What exactly is a Pinot Gris? It’s a dry white wine. It’s basically the same as a Pinot Grigio, but slightly different. Pinot Grigio is Italian. Pinot Gris is French.
What did I think of the Holman Ranch Pinot Gris? It tasted slightly buttery, but not overly so. There was a little bite initially followed by a fruity, tart flavor. It was delicious, but I probably keep mine too cold. I never freeze it. That’s out of control and will probably ruin the wine, but I have been known to put cubes of ice in white wines…not this one, but other ones.
It has a very light, dry palate with a clean finish. Not sweet at all. I’ve read how some Pinot Gris have spicy notes in them, but I can’t taste that in this wine. That’s not to say they aren’t in this wine…my palate likely needs to be refined or maybe my sinuses unplugged. My allergies are insane in Minnesota.
What I like about Holman Ranch in general, is that they seem to specialize in different types of Pinot. Sure, they have Chardonnay and Sauvignon Blanc, but as far as reds go, it’s just Pinot Noir. Look at this map of their varietals.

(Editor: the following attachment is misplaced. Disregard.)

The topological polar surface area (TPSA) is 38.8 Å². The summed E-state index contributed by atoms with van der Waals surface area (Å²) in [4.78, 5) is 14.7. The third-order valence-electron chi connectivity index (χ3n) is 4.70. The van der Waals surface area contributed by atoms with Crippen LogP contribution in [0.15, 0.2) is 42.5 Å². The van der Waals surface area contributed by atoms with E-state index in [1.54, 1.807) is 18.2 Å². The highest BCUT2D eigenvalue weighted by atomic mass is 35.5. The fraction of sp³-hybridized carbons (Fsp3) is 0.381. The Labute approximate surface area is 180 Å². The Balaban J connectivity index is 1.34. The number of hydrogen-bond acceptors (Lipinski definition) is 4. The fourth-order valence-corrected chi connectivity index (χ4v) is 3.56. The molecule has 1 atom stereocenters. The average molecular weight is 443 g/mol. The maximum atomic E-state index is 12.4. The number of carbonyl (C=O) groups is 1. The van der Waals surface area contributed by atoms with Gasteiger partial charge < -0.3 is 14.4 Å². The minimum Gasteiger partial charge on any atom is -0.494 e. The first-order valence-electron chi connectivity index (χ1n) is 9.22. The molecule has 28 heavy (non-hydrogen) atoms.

Personally, I think Pinot Gris and Pinot Grigio are great for people who want to drink white wines, but don’t like Chardonnay. The buttery in this wine is very light. After a couple of sips, I didn’t even taste it anymore. It’s very easy to drink, but then again, I sort of think most wines are drinkable…why drink them if they aren’t right?
For $16, it’s a really good wine buy in my book. Before I looked up the price, I thought it was easily $10 higher than that.
This is the third in a series of reviews I did on Holman Ranch wines. While I received the wines for free, I received no compensation. All thoughts are my own.
Review 2: Holman Ranch 2011 Chardonnay